They began by sending a team of their best programmers out to the field for six weeks to document all the issues users had with the system. The group came back with 200 specific requests for changes, ranging from implementing an easier approval process to changing the format of how the reports printed. IS leaders also made it a point to glean user input throughout the development process. They instituted JAD (joint application design) sessions, which involved teams made up of management, users and technical staff. They formed focus groups from all ranks to gather input. Teams of officers went out to the 25 districts to field-test new apps and train officers. Having officers -- not civilians -- be the trainers has made a huge difference to the cop on the street.

"There's a certain degree of comfort (with other police officers)," says Sgt. Howard Lodding. He is one of a number of cops from the street who have been brought in to the information and strategic services division as part of the department's change management strategy. A few years ago, there were no officers in the IT shop; now there are 18, and their background in the field helps them design modules in the CLEAR system with users in mind. Their experience also ensures them respect in the field when they train users on the system.

Paul Gaffney, CIO at Staples Inc. and an Enterprise Value Awards judge, sums up the monumental task the CPD faced: "I can't imagine a more difficult change environment than an organization like a very old police department. You have longtime employees. They're used to doing things a particular way. They succeeded in not only delivering the right technology but also embracing that technology and unlocking all the value."

Selling the system

Though it might not be as dramatic as cops switching from ballpoints to bits, Procter & Gamble still had plenty of user resistance as it rolled out its Corporate Standards System (CSS). CSS is a global, centralized application that manages the company's technical standards around each product. Technical standards are a critical component of the company's product lifecycle management process -- they are the communications links that connect everything from R&D to the product supply department for the purchase, manufacture, storage and shipping of materials and products. The beauty care group, for example, has an average of 125 standards for such key information as formulas, regulatory clearances and packaging instructions, and each project identification code or SKU (overall, the company has about 55,000 SKUs in current production). CSS allows the reuse of existing tech standards and lets its more than 8,200 users share data across the globe. (Previously, people had squirreled away that info in any number of places, including three-ring binders, the occasional website and some electronic workflow tools.)

When working on the development of P&G's CSS system, John Planalp, associate director for corporate R&D, wanted input from business units that were grappling with a lot of complexity. In P&G's case, that meant studying the needs of Western Europe, which contains a number of different countries, languages, brands, country-of-sale agreements and artwork. He says that he wanted to make sure the tool could handle such a wide variety of inputs, without designing it in such a way that users in a simple business -- say, a brand of kitchen towel in a country with a single language -- would struggle with it, or worse, not use it.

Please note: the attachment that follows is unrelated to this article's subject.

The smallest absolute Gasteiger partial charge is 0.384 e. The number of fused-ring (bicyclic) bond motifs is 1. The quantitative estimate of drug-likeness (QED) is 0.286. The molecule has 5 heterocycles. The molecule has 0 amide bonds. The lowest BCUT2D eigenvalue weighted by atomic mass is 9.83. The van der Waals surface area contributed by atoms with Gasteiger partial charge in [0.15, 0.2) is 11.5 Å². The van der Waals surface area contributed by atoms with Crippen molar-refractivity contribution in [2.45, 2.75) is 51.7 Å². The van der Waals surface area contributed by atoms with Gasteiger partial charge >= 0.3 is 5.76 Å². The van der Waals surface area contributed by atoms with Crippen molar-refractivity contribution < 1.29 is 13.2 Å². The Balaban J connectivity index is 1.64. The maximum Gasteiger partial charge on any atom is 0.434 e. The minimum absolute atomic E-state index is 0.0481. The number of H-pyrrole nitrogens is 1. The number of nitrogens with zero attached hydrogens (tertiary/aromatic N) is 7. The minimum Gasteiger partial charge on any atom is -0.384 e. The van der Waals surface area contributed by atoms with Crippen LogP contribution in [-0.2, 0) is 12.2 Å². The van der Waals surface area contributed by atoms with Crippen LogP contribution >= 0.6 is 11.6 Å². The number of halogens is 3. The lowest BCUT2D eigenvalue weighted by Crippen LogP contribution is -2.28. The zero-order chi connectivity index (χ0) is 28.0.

The main objective of P&G's project leaders was to show employees how CSS would improve their workflow. They did Web-based training and set up a help desk that follows up on every request from employees. In describing the rollout, Planalp and other execs like to talk about a 60-day immune response from users. That's about how much time it took for employees to get over their resistance to the new system. After that, says Dan R. Blair, director of worldwide technical standards and the business sponsor of the project, they often became advocates. When people complained about the system being too slow, for instance, employees discovered it usually wasn't the technology but the work process that was the culprit. For example, someone in R&D may have been used to documenting last-minute change requests from a retailer (such as a request from Wal-Mart Stores Inc. to change the products on a pallet) on the back of envelope. At first they found that documenting changes in CSS demanded more rigor and was thus more frustrating. After fixing the work process -- by, for instance, standardizing the approvals necessary for late change requests -- they found that the system made their life easier. "Eighty percent of the time it's not about the tool, it's about the work process," says Planalp.

Executives at Guardian Life Insurance had a similar change management challenge when they rolled out a new insurance and annuity policy administration system dubbed Transcend. The system, which replaced an aging legacy system, enables real-time automated annuity policy processing and allows Guardian to connect to third-party broker dealers and build relationships with the brokers and their customer base. According to Executive Vice President and CIO Dennis Callahan, Transcend was successfully deployed with little resistance from internal users. IT executives created the usual menu of workshops and training sessions for users when the new system was launched. But the key, Callahan says, was the partnership between business and IS -- there's no battle between the CIO and any business head for control of the agenda. "People are getting the same message from the top down. That eliminates the tension and simplifies change," he says.